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A crucial shift

Family businesses are a heterogeneous collection of companies of different sizes, with different driving forces and different backgrounds. But they all have one thing in common. Those that have not been sold will be inherited by the next generation. Research has shown that generational shifts are a crucial factor in the family companies’ actions and even their survival. But a shift can also mean a lot of challenges.

An answer to the question of why generational change can be seen as difficult also explains why textbooks in business administration do not provide the answers to the challenges family businesses face. Because generational change is often about psychology rather than numbers.

Expectations – whether they are too high or too low – is an area where lack of communication between generations leads to consequences that no one wanted, says Mattias Nordqvist, professor at the Stockholm School of Economics.

“Sometimes you see that the older generation has an excessively positive or negative view of their children’s capacity. And I have seen examples where they do not even know if anyone in the younger generation wants to take over the company. It is assumed they do not if they have not said anything. Then it turns out the children were certainly interested, but never received the question explicitly.”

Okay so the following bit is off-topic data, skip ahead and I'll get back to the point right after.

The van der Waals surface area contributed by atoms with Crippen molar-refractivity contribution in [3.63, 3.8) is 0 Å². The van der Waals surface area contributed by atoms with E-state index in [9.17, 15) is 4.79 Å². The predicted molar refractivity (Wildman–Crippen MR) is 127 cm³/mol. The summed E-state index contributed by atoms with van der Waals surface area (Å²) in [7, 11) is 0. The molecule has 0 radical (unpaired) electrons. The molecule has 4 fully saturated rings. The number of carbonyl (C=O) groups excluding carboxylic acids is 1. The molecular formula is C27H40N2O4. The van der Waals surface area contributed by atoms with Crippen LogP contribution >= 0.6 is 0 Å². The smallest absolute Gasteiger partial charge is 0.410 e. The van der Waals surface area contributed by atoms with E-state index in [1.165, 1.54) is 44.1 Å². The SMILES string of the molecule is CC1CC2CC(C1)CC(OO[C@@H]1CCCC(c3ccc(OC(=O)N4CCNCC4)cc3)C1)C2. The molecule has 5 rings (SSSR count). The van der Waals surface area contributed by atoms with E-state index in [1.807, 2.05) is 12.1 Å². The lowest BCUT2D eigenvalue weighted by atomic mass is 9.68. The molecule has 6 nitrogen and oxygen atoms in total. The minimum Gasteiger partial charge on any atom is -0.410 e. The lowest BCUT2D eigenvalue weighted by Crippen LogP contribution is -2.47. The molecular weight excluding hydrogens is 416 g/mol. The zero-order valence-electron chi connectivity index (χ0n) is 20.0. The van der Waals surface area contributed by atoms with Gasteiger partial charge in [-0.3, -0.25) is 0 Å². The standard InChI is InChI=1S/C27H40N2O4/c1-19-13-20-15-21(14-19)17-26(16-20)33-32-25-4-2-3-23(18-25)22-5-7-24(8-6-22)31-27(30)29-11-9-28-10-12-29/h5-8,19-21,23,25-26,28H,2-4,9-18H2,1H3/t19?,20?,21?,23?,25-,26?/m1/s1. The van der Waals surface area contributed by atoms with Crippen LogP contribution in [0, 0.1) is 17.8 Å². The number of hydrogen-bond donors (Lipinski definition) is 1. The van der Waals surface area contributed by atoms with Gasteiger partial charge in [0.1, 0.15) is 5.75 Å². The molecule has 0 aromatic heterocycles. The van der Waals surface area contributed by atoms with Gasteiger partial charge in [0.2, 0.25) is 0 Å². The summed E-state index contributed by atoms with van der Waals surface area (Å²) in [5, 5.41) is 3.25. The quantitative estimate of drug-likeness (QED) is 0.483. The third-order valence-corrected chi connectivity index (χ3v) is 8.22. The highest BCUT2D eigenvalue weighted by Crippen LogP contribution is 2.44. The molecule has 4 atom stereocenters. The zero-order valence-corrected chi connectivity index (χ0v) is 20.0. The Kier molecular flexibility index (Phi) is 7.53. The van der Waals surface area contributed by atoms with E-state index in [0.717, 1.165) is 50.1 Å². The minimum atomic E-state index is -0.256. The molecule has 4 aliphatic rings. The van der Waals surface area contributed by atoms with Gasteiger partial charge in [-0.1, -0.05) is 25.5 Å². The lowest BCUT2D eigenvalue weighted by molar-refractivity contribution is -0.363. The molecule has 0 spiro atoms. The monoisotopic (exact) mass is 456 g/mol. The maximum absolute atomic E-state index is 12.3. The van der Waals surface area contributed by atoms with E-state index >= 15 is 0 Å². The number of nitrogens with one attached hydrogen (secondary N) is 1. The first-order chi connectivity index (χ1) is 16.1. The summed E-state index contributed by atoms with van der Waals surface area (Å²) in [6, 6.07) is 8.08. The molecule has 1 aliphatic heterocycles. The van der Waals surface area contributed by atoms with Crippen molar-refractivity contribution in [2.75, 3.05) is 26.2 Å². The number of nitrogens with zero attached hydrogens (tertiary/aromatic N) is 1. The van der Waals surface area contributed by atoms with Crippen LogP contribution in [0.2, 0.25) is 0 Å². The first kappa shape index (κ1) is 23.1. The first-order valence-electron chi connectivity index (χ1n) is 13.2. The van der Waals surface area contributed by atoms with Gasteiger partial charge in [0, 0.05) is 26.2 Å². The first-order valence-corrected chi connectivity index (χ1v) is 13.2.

Then one day it’s too late. So it is important to prepare for a generation shift in good time – without committing to how you want it to look in 25 or 50 years. The world around us and technology are changing too fast for that to be wise, and children go through their different phases. But it may be worthwhile to “test” their aptitude for taking the family business further, Mattias Nordqvist suggests.

A younger generation can have a lot to contribute to the family business, both in terms of views on sustainability and the value of diversity.

“A new generation may have a better understanding of the present and future in the form of digitalisation and other major societal changes, such as globalisation,” says Mattias Nordqvist.

Entrepreneurial families are therefore important for the entrepreneurial ecosystem in Sweden, he says.

“A lot of money for start-ups in tech right now comes from private-owner families. It is important to make this clear.” 

There are now many successful entrepreneurs in the Nordic region who built their companies in the 1980s and 1990s and want to continue as a family business before their first generation shift. Many choose to bring in owners outside the family, but research shows that there are many benefits to remaining a family business. They are more profitable, more gender equal and better in terms of sustainability.

Being family-owned means caring a lot about the brand, especially if the company bears the family name.

“What is exciting about entrepreneurial companies is the connection between the founder’s identity and the company. Sometimes the name is the trademark. To sell it means for some to lose part of their identity,” says Mattias Nordqvist.

The idea of sustainability and being a good citizen locally is a central part of a successful family business, he says.

“Many family businesses have worked for generations with sustainability from various aspects even before it became a buzzword and necessary for the climate. Being sustainable means keeping up with the times, and that’s exactly what successful family businesses do.”

How do you ensure a successful generation shift?

Often a shift goes well, but if any sibling rivalry, jealousy and in-laws’ suspicions are dead set against control of the company and money, it can lead to unhappy endings. Ole Hamre, advisor to family businesses at SEB, has good advice on how conflicts can be avoided.